Lloyd Pikok / Arctic Council Secretariat
Lloyd Pikok / Arctic Council Secretariat
A dive into the societal impacts of Arctic warming, written by Glaciologist Dr. Heïdi Sevestre.

For the past 30 years, the Arctic Monitoring and Assessment Programme (AMAP) has been taking the pulse of an Arctic environment severely affected by man-made climate change. Through four climate assessments, and a fifth one released in 2021, AMAP has clearly painted the picture of one of the fastest-warming inhabited regions on Earth. And the numbers speak for themselves: trillions of tonnes of ice lost by the Greenland Ice Sheet in two decades, permafrost thawing deeper every year, millions of square kilometres of sea ice lost into a warming Arctic Ocean in 40 years. Sometimes numbers can be so astronomical that they make us forget what they actually mean on the ground. The changes taking place in the region are climatic but also health-related, cultural and economic. Let us dive into the societal impacts of Arctic warming.

The Arctic plays a crucial role in regulating and stabilizing the Earth’s climate. If climate change persists at the rates expected in the Arctic, it will continue to affect the world’s ecosystems, economies, political stability and human health and well-being.

It’s official, the Arctic is now warming three times faster than the rest of the world. This is certainly no cause for celebration. The ever-increasing CO2 levels combined with short-lived climate forcers (air pollutants with a relatively short atmospheric lifetime) catalyse the rate of Arctic warming. The air and the ocean are getting warmer. Precipitation rates are disturbed with rain gradually gaining on snow. Today, we have already committed the region to long-term warming, with potential temperature increase from 3.3 to 10°C by the end of the century, depending on the course of future emissions. With such rapid and widespread changes taking place around them, Arctic populations are at the forefront of climate change. For them, every tenth of degree gained makes the weather more unpredictable and generates dangerous extreme weather events directly impacting their daily lives and livelihoods.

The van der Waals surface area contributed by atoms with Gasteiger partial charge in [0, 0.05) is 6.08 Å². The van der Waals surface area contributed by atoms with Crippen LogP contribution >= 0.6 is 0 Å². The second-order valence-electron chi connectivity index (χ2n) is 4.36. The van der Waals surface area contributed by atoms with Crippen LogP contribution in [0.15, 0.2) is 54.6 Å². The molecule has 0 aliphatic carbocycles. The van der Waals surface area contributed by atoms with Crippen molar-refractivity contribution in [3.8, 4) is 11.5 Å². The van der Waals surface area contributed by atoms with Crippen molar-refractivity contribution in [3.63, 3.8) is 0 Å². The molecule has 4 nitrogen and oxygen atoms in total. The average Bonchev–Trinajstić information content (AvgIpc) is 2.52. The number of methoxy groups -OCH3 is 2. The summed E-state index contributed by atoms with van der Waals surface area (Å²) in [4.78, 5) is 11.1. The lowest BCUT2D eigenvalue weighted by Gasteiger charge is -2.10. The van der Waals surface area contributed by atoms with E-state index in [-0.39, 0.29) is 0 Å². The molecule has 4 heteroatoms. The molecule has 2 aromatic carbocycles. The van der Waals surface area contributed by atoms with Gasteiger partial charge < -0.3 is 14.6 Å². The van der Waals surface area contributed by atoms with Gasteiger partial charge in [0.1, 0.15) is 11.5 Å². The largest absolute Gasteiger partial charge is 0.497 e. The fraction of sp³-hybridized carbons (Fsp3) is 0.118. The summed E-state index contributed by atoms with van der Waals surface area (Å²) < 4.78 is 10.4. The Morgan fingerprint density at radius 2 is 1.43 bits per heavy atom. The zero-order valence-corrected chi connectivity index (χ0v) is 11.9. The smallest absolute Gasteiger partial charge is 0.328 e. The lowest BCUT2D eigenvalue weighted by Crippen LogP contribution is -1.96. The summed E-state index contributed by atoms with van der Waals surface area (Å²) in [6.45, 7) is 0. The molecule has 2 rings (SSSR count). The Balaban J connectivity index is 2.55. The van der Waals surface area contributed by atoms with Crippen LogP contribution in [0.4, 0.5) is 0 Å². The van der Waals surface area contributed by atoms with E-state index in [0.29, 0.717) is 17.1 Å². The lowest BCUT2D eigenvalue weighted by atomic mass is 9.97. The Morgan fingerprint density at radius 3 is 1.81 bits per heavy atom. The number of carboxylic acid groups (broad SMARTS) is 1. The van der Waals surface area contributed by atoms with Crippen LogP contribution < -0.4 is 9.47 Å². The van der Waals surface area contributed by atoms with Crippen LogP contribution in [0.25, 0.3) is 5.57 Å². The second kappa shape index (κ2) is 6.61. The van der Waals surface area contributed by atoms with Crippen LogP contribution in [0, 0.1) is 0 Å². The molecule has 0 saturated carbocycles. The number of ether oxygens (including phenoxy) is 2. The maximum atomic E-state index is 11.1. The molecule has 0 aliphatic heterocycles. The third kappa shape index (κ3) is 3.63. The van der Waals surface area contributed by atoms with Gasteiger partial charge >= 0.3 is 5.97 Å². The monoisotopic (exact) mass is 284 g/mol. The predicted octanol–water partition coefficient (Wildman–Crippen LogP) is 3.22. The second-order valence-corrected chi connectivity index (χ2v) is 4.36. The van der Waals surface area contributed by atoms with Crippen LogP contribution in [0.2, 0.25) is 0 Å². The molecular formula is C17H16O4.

The response of Arctic environments to these changes is as expected: fast, extensive, and in some cases, already irreversible. The cold, frozen and white Arctic is transitioning away from landscapes dominated by snow and ice. But the footprint of Arctic warming goes even further, changing the way we think of pollution in the Arctic. There, climate change has the potential to alter the sources, transport and fate of man-made contaminants. Earlier predictions of climate change impacts on such chemicals are actually occurring. Sea ice loss, glacier retreat and reduced snow cover remobilizes previously deposited contaminants. In some parts of the Arctic, levels of particular Persistent Organic Pollutants (POPs), including PCBs, are no longer declining to the extent that would be expected given known decreases in their primary source emissions. Climate change might be part of the reason behind these changing trends.

The Arctic physical environments are changing, and with them come significant alterations of ecological communities and food-webs. Shifts in the abundance, seasonal migrations and distribution of species due to warmer temperatures may change their exposure to contaminants such as mercury, POPs and other pollutants. Contaminants accumulated in subsistence species may be transmitted to local human populations who consume a meat- and fat-rich diet. Today, most local wild foods found in the Arctic continue to be the main source of exposure to contaminants for Arctic populations. However, these same foods also provide a rich source of healthy nutrients. Contaminants can become more concentrated as they move up through the food chains, reaching their highest levels in top predators, particularly some species of marine mammals, that are such important components of local diets in the Arctic. Many of these chemicals are known to have a negative impact on human health.